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The Infamous Belsen Concentration Camp

 Warning: Some Pictures are Graphic!

David and I went to visit the Bergen-Belsen concentration camp with our friends: Randy, Katy, Marcel, Adam, and Cathy.  There are no words to express what we saw.  The entire museum is so moving.  We saw a short film, several pictures, and different articles from the original camp.

We have posted some pictures here, but as a warning some are very graphic.  If you click on the pictures below, there is a description to give you more information.

Helpful info:  SS (Schutzstaffel = elite guard) and Wehrmacht (the German Armed Forces)


Registration cards for everyone in the camp. The ones marked “O” were the officers.


“The toilets at the camp were open ditches without any drains. These disastrous hygienic conditions conditions contributed to the spread of epidemics. Soon after their arrival at the camp, many prisoners contracted dysentery, a dangerous infection of the intestines.”


“Sanitary and hygienic conditions in the overcrowded camp were disastrous. Epidemics of typhoid fever and typhus broke out. The SS took no measures whatsoever to fight these epidemics or treat any other diseases the prisoners were suffering from.”


“The prisoners could not change their clothes and very rarely had the opportunity to wash. Typhus, transmitted by body lice, was especially feared because of the often fatal course of the disease and the high risk of infection. It would also have posed a threat to the German population. The camps did not have enough medication at their disposal.”


“Hunger and disease were the main causes of the mass deaths that occurred in Bergen-Belsen. Even though the food stored at the nearby Wehrmacht barracks were well stocked, the SS denied the undernourished and emaciated prisoners access to food.”


“The bodies were lined up on ‘Bier square’ near the POW field hospital, where they were undressed before the prisoners on burial detail took them to the cemetery.”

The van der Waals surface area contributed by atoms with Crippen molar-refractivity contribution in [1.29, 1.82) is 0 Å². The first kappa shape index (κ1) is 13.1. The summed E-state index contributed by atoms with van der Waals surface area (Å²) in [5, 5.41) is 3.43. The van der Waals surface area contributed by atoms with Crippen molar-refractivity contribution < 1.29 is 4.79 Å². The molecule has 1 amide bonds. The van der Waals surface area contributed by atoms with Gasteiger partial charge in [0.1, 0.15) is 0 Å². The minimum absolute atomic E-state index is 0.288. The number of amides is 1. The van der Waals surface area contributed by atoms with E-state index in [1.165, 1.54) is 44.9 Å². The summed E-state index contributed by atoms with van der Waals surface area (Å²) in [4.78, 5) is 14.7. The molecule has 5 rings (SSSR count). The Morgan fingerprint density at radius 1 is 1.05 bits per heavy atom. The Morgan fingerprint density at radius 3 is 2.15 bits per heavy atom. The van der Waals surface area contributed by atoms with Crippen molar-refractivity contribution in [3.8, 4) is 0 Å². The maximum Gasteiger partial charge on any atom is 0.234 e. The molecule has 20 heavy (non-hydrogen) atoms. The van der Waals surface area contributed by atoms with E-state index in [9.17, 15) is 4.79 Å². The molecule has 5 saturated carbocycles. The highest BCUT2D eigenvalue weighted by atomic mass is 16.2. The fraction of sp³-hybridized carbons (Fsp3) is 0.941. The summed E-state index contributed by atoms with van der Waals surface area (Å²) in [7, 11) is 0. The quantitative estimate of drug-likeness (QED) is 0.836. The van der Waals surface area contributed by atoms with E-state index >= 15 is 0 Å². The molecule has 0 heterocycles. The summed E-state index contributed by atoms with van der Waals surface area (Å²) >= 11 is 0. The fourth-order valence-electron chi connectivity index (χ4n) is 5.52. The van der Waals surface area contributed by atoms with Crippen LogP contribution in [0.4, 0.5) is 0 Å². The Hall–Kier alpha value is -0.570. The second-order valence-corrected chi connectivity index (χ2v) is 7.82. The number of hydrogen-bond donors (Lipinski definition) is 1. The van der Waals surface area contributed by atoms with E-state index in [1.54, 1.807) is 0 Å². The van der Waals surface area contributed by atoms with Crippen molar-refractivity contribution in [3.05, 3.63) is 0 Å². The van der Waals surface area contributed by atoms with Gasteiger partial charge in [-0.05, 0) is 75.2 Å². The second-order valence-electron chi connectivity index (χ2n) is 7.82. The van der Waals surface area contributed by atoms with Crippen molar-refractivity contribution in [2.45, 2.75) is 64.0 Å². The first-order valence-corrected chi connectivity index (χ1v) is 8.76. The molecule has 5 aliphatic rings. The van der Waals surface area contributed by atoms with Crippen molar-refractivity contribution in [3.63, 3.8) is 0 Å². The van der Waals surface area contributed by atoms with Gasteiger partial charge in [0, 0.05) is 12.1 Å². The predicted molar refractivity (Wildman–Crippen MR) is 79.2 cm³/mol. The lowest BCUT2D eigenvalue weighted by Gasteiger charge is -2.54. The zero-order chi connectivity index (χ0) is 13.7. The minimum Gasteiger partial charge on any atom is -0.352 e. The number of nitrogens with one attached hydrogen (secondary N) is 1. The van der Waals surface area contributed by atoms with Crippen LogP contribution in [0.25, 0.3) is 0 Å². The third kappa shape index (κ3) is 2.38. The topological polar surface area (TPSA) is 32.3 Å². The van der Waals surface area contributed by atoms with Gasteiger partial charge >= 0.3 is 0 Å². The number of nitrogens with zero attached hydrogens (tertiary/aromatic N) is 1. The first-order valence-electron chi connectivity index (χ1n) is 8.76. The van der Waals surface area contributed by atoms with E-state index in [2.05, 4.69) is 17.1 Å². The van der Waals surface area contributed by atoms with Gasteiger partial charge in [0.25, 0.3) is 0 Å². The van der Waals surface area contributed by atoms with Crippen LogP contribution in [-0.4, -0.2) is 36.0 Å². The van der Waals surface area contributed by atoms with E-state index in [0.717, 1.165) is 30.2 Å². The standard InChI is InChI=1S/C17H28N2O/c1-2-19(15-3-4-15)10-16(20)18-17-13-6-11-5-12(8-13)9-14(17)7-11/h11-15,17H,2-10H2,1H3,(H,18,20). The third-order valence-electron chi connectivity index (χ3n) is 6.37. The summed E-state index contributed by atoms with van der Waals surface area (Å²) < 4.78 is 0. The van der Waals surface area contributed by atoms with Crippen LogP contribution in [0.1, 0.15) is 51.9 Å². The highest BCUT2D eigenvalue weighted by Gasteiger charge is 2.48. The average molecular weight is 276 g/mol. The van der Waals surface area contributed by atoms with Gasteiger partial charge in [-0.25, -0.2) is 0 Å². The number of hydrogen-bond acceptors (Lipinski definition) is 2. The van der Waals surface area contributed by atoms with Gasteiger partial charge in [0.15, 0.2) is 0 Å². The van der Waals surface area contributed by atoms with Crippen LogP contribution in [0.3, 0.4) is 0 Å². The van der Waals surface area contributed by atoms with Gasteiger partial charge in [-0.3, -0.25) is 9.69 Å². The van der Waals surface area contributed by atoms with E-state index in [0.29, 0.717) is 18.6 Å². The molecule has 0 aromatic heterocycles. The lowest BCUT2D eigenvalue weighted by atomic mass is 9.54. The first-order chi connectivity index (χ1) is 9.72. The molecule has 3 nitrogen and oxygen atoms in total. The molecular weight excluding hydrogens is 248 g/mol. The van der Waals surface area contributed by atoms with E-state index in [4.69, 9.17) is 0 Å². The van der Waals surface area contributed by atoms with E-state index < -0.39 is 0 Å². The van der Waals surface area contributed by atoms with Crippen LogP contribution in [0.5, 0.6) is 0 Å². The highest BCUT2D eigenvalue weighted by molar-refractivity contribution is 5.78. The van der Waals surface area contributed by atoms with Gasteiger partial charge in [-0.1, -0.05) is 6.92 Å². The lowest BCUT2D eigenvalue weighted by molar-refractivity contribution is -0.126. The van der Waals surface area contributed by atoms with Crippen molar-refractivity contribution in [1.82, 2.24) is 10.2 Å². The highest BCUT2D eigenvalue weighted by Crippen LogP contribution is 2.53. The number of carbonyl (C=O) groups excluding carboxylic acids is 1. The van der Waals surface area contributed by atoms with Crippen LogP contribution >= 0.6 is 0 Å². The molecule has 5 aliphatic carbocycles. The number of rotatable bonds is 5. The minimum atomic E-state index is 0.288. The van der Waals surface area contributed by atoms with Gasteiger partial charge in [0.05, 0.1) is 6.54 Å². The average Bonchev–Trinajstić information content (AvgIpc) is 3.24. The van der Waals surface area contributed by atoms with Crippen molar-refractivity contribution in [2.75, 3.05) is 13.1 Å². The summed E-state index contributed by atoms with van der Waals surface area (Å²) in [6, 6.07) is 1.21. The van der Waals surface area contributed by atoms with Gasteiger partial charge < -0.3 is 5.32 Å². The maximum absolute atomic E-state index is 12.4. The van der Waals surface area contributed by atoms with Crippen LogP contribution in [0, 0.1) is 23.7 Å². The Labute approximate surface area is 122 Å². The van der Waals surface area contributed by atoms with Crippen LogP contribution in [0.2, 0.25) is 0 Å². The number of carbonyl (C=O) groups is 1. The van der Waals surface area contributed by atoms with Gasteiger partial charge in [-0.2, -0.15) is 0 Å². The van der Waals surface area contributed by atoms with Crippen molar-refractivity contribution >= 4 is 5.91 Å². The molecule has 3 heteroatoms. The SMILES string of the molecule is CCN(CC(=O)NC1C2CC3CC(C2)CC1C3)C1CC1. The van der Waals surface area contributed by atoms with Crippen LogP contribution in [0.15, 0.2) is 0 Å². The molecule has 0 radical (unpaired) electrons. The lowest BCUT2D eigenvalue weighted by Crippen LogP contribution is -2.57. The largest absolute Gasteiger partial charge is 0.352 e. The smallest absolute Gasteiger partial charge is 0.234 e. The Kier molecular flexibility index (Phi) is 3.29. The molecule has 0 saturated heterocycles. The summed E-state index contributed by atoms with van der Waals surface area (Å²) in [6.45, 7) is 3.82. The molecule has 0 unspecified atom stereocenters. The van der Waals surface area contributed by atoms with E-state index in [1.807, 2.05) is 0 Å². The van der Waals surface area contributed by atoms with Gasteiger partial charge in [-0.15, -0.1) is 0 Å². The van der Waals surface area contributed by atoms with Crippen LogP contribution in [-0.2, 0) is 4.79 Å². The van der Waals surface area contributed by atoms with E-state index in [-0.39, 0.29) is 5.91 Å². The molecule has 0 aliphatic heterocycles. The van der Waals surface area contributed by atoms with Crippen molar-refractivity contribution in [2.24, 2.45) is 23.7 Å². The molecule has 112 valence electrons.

“From March 1945, the capacity of the camp’s crematorium was exhausted. Thousands of corpses lay rotting in the camp’s grounds.”


“Nine babies were born in the camp. Here, three of the mothers with their babies are getting more fresh air.”


“Between January and mid-April 1945 alone, hunger, thirst, epidemics and disease led to the deaths of at least 35,000 people.”


“The Infamous Belsen Concentration Camp” written in English.


“In April 1943, a part of the Bergen-Belsen camp was transferred to the authority of the SS. The SS established a concentration camp for Jewish hostages. These prisoners were to be exchanged for Germans interned abroad. From spring 1944, the Bergen-Belsen concentration camp also served as a camp for prisoners from other camps who were no longer able to work. From August 1944, female prisoners from Auschwitz were transported to Bergen-Belsen to be transferred to other concentration camps as slave laborers.”


“SS women unloading dead at the other end of the pit.” April 18, 1945


Children at the boundary of the concentration camp.


The clothes that the prisoners wore.


Prisoners were often moved around to different camps. The big squares were the larger more well known camps.

All quotes, information, and photos come from the Gedenkstätte Bergen-Belsen.

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